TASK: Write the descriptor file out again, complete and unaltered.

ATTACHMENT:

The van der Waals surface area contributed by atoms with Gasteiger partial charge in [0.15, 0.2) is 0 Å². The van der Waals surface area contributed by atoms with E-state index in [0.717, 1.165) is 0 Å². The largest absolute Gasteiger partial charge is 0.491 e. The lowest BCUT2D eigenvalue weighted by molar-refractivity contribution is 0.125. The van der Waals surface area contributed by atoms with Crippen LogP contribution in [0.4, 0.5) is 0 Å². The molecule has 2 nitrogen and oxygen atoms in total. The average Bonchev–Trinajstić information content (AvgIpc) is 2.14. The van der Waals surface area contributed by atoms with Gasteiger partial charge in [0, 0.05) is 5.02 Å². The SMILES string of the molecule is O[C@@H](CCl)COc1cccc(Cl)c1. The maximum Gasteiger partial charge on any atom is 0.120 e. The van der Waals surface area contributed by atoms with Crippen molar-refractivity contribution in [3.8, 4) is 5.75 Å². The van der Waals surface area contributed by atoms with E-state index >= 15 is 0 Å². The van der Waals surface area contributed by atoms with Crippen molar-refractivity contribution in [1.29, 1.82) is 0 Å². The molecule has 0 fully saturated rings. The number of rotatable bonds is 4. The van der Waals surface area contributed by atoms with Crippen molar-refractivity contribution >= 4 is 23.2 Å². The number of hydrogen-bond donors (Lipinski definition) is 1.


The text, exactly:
The van der Waals surface area contributed by atoms with Gasteiger partial charge in [0.15, 0.2) is 0 Å². The van der Waals surface area contributed by atoms with E-state index in [0.717, 1.165) is 0 Å². The largest absolute Gasteiger partial charge is 0.491 e. The lowest BCUT2D eigenvalue weighted by molar-refractivity contribution is 0.125. The van der Waals surface area contributed by atoms with Crippen LogP contribution in [0.4, 0.5) is 0 Å². The molecule has 2 nitrogen and oxygen atoms in total. The average Bonchev–Trinajstić information content (AvgIpc) is 2.14. The van der Waals surface area contributed by atoms with Gasteiger partial charge in [0, 0.05) is 5.02 Å². The SMILES string of the molecule is O[C@@H](CCl)COc1cccc(Cl)c1. The maximum Gasteiger partial charge on any atom is 0.120 e. The van der Waals surface area contributed by atoms with Crippen molar-refractivity contribution in [3.8, 4) is 5.75 Å². The van der Waals surface area contributed by atoms with E-state index >= 15 is 0 Å². The van der Waals surface area contributed by atoms with Crippen molar-refractivity contribution in [1.29, 1.82) is 0 Å². The molecule has 0 fully saturated rings. The number of rotatable bonds is 4. The van der Waals surface area contributed by atoms with Crippen molar-refractivity contribution >= 4 is 23.2 Å². The number of hydrogen-bond donors (Lipinski definition) is 1.